A star is born! Could Jesse Norman now become the most famous old Etonian jazz trumpeter since Humphrey Lyttelton? So highly regarded is the Tory by MPs (including, it’s fair to say, J.Norman) that he was easily elected as chairman of the Culture, Media and Sport Select Committee.
His pitch to fellow MPs had included a picture of him playing the trumpet, while emphasising other aspects of his Renaissance Man status: biographer of Edmund Burke, a director of the Hay Festival, a trustee of the performing arts space, the Roundhouse, and – possibly the clincher – “season ticket holder at Hereford FC”.
Will he be helpful to the Government? He presumably garnered plenty of Labour support, having rebelled on Lords reform, which in turn saved them from the dreaded boundary review. But it may also have crossed his mind that the job propelled John Whittingdale into the Cabinet.
Other candidates assembled to hear the Speaker read out the results of the secret ballot looked more nervous. Tridentophile Tory Julian Lewis, clearly already confident of becoming Defence Committee chair, could not stop grinning.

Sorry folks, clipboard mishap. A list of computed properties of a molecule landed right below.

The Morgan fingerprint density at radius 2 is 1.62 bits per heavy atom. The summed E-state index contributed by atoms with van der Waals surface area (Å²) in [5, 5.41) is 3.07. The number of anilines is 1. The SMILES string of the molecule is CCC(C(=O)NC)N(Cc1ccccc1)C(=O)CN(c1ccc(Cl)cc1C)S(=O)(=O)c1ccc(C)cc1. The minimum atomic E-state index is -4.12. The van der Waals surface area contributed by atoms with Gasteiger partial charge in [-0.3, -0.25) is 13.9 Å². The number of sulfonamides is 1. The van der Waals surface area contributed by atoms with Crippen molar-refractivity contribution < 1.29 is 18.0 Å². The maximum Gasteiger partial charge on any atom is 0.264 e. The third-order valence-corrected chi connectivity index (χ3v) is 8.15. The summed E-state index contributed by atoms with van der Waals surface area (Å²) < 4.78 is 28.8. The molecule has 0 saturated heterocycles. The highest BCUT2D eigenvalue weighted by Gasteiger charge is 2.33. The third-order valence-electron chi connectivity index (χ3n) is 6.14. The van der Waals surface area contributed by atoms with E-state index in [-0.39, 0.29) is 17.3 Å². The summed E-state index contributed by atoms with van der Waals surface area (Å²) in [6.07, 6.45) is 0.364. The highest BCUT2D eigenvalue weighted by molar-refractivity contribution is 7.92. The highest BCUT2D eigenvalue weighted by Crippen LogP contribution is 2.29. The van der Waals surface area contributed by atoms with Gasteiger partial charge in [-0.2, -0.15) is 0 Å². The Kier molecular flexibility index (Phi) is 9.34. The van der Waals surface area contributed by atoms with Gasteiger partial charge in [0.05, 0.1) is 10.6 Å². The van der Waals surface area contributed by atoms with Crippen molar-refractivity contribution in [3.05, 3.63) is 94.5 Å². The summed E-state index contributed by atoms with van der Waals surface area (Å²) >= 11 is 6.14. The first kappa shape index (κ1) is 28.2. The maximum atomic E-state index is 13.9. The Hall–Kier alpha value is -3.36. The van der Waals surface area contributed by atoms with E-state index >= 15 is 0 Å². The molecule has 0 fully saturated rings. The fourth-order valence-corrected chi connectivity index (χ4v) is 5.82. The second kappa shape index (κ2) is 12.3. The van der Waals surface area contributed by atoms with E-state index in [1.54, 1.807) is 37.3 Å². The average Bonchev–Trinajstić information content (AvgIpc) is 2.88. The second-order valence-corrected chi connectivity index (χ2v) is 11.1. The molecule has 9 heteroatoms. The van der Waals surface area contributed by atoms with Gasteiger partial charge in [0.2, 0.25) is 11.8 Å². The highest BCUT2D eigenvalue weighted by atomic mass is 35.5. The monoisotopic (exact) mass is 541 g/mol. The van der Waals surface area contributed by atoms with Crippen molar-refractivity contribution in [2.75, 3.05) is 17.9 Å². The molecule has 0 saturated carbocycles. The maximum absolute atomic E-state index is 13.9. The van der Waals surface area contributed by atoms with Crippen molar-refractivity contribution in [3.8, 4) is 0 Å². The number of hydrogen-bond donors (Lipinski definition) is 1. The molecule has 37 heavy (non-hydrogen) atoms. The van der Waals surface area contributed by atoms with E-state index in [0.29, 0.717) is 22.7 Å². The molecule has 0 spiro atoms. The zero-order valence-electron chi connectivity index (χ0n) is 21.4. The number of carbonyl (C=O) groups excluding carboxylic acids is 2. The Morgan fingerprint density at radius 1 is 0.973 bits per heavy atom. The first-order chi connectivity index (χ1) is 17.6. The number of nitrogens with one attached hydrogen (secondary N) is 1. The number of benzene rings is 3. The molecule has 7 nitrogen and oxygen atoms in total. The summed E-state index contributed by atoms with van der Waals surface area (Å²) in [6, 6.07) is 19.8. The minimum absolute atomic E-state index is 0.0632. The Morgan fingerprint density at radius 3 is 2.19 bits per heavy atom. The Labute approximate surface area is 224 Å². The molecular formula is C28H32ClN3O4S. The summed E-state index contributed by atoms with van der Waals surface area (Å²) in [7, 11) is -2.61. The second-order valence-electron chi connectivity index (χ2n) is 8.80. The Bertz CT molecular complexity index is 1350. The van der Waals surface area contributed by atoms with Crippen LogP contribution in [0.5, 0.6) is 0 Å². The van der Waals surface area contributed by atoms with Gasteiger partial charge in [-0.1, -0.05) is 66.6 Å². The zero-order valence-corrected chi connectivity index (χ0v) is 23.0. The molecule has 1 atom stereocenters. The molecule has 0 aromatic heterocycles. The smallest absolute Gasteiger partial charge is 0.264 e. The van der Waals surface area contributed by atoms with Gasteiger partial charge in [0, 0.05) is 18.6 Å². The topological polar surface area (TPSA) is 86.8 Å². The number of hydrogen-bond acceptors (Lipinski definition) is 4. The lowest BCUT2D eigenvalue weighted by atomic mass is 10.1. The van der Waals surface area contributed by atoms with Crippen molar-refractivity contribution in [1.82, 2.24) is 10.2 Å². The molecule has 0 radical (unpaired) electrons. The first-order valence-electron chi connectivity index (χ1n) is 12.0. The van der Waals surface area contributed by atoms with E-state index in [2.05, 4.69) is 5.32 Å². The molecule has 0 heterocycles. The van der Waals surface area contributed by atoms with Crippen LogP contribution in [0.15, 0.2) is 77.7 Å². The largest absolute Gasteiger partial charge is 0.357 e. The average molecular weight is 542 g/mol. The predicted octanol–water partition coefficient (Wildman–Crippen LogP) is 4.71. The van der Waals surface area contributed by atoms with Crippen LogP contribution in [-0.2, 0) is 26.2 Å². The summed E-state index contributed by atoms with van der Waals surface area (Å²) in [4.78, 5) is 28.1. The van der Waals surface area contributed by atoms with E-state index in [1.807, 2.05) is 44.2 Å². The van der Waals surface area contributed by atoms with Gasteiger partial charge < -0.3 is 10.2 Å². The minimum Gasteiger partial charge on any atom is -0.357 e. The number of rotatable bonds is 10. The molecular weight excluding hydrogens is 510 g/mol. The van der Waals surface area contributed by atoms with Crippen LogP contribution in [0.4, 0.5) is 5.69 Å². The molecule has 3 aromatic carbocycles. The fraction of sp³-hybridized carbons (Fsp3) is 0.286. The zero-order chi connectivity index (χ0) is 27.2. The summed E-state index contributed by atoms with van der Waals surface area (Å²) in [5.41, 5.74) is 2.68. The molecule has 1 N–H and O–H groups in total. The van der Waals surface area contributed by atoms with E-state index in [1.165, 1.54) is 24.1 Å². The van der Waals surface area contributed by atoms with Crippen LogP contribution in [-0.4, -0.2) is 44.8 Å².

But Crispin Blunt, likely to be a more robust Foreign Affairs chairman than his ultra-loyalist predecessor Sir Richard Ottaway, seemed to be trembling as he waited. And Labour’s Barry Sheerman looked seriously crestfallen after losing out to his boringly mainstream colleague Ian Mearns for the Backbench Business Committee job. As well he might: Mearns was the choice of the Labour whips who aren’t supposed to use their influence but probably wanted the committee put to partisan use. Which is not what it’s for.
Earlier, Liz Truss, the Environment, Food and Rural Affairs Secretary of State, had taken questions. One thing to be said for Truss is her relentless enthusiasm. Her trademark adjective – she used it seven times – is “fantastic”, as in (no kidding) “I am a huge fan of internal drainage boards. We have some fantastic drainage boards in Norfolk”.
And another is her directness. Asked by Maria Eagle, her shadow counterpart, whether, after the great papal encyclical, she agreed with her predecessor, Owen Paterson, “a well-known climate change denier, or does she agree with the Pope?” Truss said crisply: “I agree with the Pope.”
She will soon be appearing before the Defra Select Committee, newly chaired by fellow Tory Neil Parish. She has doubtless already sent him a brief congratulatory note: “Dear Neil, Fantastic!”Reuse content